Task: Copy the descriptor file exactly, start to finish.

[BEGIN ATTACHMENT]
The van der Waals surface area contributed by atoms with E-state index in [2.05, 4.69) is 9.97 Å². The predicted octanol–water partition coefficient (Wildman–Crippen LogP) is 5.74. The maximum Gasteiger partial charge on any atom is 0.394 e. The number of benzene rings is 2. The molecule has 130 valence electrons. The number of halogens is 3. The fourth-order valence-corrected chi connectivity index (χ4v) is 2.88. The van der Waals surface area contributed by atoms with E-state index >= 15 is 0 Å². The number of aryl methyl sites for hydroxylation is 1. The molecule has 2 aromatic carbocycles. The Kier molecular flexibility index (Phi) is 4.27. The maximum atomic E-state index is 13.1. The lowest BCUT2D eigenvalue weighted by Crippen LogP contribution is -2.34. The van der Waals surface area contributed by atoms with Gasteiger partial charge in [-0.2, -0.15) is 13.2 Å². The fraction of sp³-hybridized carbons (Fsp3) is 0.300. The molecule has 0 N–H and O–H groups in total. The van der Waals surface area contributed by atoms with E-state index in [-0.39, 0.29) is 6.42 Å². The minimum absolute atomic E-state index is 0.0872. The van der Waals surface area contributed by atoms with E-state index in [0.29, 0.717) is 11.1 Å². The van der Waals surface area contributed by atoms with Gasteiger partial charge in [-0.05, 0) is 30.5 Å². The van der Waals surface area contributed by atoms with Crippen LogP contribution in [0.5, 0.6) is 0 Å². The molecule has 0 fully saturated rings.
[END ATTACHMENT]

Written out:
The van der Waals surface area contributed by atoms with E-state index in [2.05, 4.69) is 9.97 Å². The predicted octanol–water partition coefficient (Wildman–Crippen LogP) is 5.74. The maximum Gasteiger partial charge on any atom is 0.394 e. The number of benzene rings is 2. The molecule has 130 valence electrons. The number of halogens is 3. The fourth-order valence-corrected chi connectivity index (χ4v) is 2.88. The van der Waals surface area contributed by atoms with E-state index >= 15 is 0 Å². The number of aryl methyl sites for hydroxylation is 1. The molecule has 2 aromatic carbocycles. The Kier molecular flexibility index (Phi) is 4.27. The maximum atomic E-state index is 13.1. The lowest BCUT2D eigenvalue weighted by Crippen LogP contribution is -2.34. The van der Waals surface area contributed by atoms with Gasteiger partial charge in [-0.2, -0.15) is 13.2 Å². The fraction of sp³-hybridized carbons (Fsp3) is 0.300. The molecule has 0 N–H and O–H groups in total. The van der Waals surface area contributed by atoms with E-state index in [-0.39, 0.29) is 6.42 Å². The minimum absolute atomic E-state index is 0.0872. The van der Waals surface area contributed by atoms with E-state index in [0.29, 0.717) is 11.1 Å². The van der Waals surface area contributed by atoms with Gasteiger partial charge in [-0.05, 0) is 30.5 Å². The van der Waals surface area contributed by atoms with Crippen LogP contribution in [0.5, 0.6) is 0 Å². The molecule has 0 fully saturated rings.